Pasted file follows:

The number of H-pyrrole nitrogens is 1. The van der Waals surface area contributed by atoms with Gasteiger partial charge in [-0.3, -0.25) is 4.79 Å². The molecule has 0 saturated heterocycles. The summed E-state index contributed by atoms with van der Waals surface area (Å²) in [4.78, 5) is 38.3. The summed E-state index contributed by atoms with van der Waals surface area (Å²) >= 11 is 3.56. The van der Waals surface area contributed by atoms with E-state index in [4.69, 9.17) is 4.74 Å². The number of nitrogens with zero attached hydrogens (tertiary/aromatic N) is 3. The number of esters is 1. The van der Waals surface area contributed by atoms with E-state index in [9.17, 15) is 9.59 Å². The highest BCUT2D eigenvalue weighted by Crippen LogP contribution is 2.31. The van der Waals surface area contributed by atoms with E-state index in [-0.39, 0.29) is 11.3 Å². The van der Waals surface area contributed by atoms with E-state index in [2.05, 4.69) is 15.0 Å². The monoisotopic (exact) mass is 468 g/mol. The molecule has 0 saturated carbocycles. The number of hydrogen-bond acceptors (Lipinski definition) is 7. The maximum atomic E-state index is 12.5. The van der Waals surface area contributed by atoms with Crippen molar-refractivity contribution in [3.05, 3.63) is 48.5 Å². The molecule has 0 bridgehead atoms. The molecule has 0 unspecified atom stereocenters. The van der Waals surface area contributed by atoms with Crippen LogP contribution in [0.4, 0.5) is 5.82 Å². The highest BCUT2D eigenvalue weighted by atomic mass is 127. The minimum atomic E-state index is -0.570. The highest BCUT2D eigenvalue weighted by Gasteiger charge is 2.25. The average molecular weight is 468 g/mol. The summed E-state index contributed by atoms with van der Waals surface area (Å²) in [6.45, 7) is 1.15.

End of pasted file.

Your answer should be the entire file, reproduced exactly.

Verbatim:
The number of H-pyrrole nitrogens is 1. The van der Waals surface area contributed by atoms with Gasteiger partial charge in [-0.3, -0.25) is 4.79 Å². The molecule has 0 saturated heterocycles. The summed E-state index contributed by atoms with van der Waals surface area (Å²) in [4.78, 5) is 38.3. The summed E-state index contributed by atoms with van der Waals surface area (Å²) >= 11 is 3.56. The van der Waals surface area contributed by atoms with E-state index in [4.69, 9.17) is 4.74 Å². The number of nitrogens with zero attached hydrogens (tertiary/aromatic N) is 3. The number of esters is 1. The van der Waals surface area contributed by atoms with E-state index in [9.17, 15) is 9.59 Å². The highest BCUT2D eigenvalue weighted by Crippen LogP contribution is 2.31. The van der Waals surface area contributed by atoms with E-state index in [-0.39, 0.29) is 11.3 Å². The van der Waals surface area contributed by atoms with E-state index in [2.05, 4.69) is 15.0 Å². The monoisotopic (exact) mass is 468 g/mol. The molecule has 0 saturated carbocycles. The number of hydrogen-bond acceptors (Lipinski definition) is 7. The maximum atomic E-state index is 12.5. The van der Waals surface area contributed by atoms with Crippen molar-refractivity contribution in [3.05, 3.63) is 48.5 Å². The molecule has 0 bridgehead atoms. The molecule has 0 unspecified atom stereocenters. The van der Waals surface area contributed by atoms with Crippen LogP contribution in [0.4, 0.5) is 5.82 Å². The highest BCUT2D eigenvalue weighted by atomic mass is 127. The minimum atomic E-state index is -0.570. The highest BCUT2D eigenvalue weighted by Gasteiger charge is 2.25. The average molecular weight is 468 g/mol. The summed E-state index contributed by atoms with van der Waals surface area (Å²) in [6.45, 7) is 1.15.